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anonymous

  • one year ago

According to the Rational Root Theorem, what are all the potential rational roots of f(x) = 5x^3 – 7x + 11?

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  1. triciaal
    • one year ago
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    first you see the highest degree is 3 so there are 3 roots

  2. anonymous
    • one year ago
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    http://www.wolframalpha.com/input/?i=f%28x%29+%3D+5x^3+%E2%80%93+7x+%2B+11

  3. triciaal
    • one year ago
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    factor the polynomial if x-a is a factor when x = a there is no remainder

  4. anonymous
    • one year ago
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    Is 1 always a root?

  5. triciaal
    • one year ago
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    |dw:1438798603916:dw|

  6. zepdrix
    • one year ago
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    List out the factors of your `leading coefficient`: Hmm so factors of positive 5 will be, 1, 5 and also -1, -5 Next, list out factors of your `constant term`: So factors of 11 will be, 1, 11 and also -1, -11 Rational root theorem tells us that IF the polynomial has a rational root, it will be a ratio of these factors. (The constant term's factor goes on top). Example: One possible rational root would be: \(\large\rm \frac{-11}{5}\)

  7. zepdrix
    • one year ago
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    Another possibility would be: \(\large\rm \frac{11}{1}\) which is simply \(\large\rm 11\). Does it uhhhhhhhh kinda make sense? +_+ They just want you to list them out.

  8. triciaal
    • one year ago
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    @zepdrix why wouldn't it be 1/2 of that?

  9. triciaal
    • one year ago
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  10. anonymous
    • one year ago
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    could 5/11 be a possibility?

  11. zepdrix
    • one year ago
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    Hmmm here's an example:\[\large\rm x^2+4x+3\]Rational root theorem tells us to look at the factors. List of factors of the constant term: \(\large\rm 1,3\) and also \(\large\rm -1,-3\). List of factors of the leading conefficient: \(\large\rm 1\) and also \(\large\rm -1\). So our potention rational roots would be the different fractions with the constant factors on top. \[\large\rm \frac{-3}{1},\frac{-3}{-1},\frac{3}{1},\frac{3}{-1},\frac{1}{1},\frac{1}{-1},\frac{-1}{1},\frac{-1}{-1}\]I know I repeated some numbers in there, I just wanted to list out every possible root to maybe get the point across. So our rational root would have to come from that list of fractions.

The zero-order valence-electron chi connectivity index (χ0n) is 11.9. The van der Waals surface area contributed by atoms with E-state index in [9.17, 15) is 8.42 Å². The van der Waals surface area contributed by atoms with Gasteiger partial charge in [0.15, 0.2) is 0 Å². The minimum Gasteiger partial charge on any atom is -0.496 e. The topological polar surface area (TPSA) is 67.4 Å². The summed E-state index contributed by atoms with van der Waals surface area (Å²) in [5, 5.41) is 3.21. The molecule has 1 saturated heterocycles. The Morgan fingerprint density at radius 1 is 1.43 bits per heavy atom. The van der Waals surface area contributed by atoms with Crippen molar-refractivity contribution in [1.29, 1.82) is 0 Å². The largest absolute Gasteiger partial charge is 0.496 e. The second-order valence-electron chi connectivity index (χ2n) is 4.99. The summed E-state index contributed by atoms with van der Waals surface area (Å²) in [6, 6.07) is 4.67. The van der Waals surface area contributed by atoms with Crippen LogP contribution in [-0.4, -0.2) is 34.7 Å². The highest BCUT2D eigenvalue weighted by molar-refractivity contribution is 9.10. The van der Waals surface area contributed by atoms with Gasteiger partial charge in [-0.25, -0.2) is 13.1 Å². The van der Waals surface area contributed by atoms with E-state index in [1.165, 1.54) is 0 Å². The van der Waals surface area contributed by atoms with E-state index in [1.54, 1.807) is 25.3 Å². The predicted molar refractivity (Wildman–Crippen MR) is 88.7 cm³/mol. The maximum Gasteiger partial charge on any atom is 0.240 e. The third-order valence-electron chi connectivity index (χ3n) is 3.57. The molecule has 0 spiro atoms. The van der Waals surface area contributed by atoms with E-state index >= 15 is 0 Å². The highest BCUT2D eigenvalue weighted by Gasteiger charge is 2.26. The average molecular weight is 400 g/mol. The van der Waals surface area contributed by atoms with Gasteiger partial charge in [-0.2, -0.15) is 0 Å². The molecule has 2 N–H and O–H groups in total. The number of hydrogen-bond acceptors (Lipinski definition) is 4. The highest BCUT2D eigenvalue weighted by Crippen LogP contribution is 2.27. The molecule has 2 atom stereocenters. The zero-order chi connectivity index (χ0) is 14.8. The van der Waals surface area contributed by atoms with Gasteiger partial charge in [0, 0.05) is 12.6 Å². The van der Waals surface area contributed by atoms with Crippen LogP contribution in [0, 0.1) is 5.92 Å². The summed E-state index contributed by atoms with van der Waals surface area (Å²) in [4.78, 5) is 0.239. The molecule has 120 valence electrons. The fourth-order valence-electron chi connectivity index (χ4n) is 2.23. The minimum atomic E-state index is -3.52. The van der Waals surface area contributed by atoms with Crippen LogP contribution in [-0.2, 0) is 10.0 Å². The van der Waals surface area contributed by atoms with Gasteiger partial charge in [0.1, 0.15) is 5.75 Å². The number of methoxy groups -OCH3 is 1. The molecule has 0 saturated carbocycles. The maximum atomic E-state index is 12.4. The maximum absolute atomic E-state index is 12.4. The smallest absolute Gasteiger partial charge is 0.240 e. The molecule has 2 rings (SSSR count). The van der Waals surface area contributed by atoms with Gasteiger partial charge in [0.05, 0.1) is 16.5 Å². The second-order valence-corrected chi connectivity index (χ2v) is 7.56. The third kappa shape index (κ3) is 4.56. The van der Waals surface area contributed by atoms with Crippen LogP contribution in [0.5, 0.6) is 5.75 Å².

12. zepdrix
    • one year ago
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    You can easily factor that polynomial to find out that the roots are -3 and -1. Which come from that list, so I think it works out ok :)

  13. zepdrix
    • one year ago
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    5/11, no. The `constant factor` (which came from the number on the far right) has to go on top. Good question though :)

  14. triciaal
    • one year ago
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    |dw:1438799505461:dw|

  15. anonymous
    • one year ago
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    What about just plain 1 or 0? Or could that not work because it wasnt one of the constant factors

  16. zepdrix
    • one year ago
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    One of the factors of 11 is 1, that could be our numerator. One of the factors of 5 is 1, so that could be our denominator. So yes, a `potential` rational root could be 1/1.

  17. triciaal
    • one year ago
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    oops I think I missed the key word rational can be expressed as ratio

  18. zepdrix
    • one year ago
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    To answer your earlier question: "Is 1 always a root?" It always has the `posibilitiy` of being a rational root. It's not always guaranteed to be an actual root though, as is the case with this problem. 1 is not a root of this polynomial that we have, but it was on our list of possible choices :)

  19. zepdrix
    • one year ago
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    So when you simplify all of your choices down (getting rid of repeats), you should have these for your options:\[\large\rm 1,11,-11,\frac{11}{5},-\frac{11}{5},\frac{1}{5},-\frac{1}{5}\] If you individually plugged these into the polynomial, you would find that none of them actually work out for you. So this poynomial has no rational roots. They don't want you to go that far though, they just want the list that I pasted above. I hate to spill the beans and just give you the answer, but this one is a little tricky :)

  20. zepdrix
    • one year ago
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    Hopefully I didn't miss any :d

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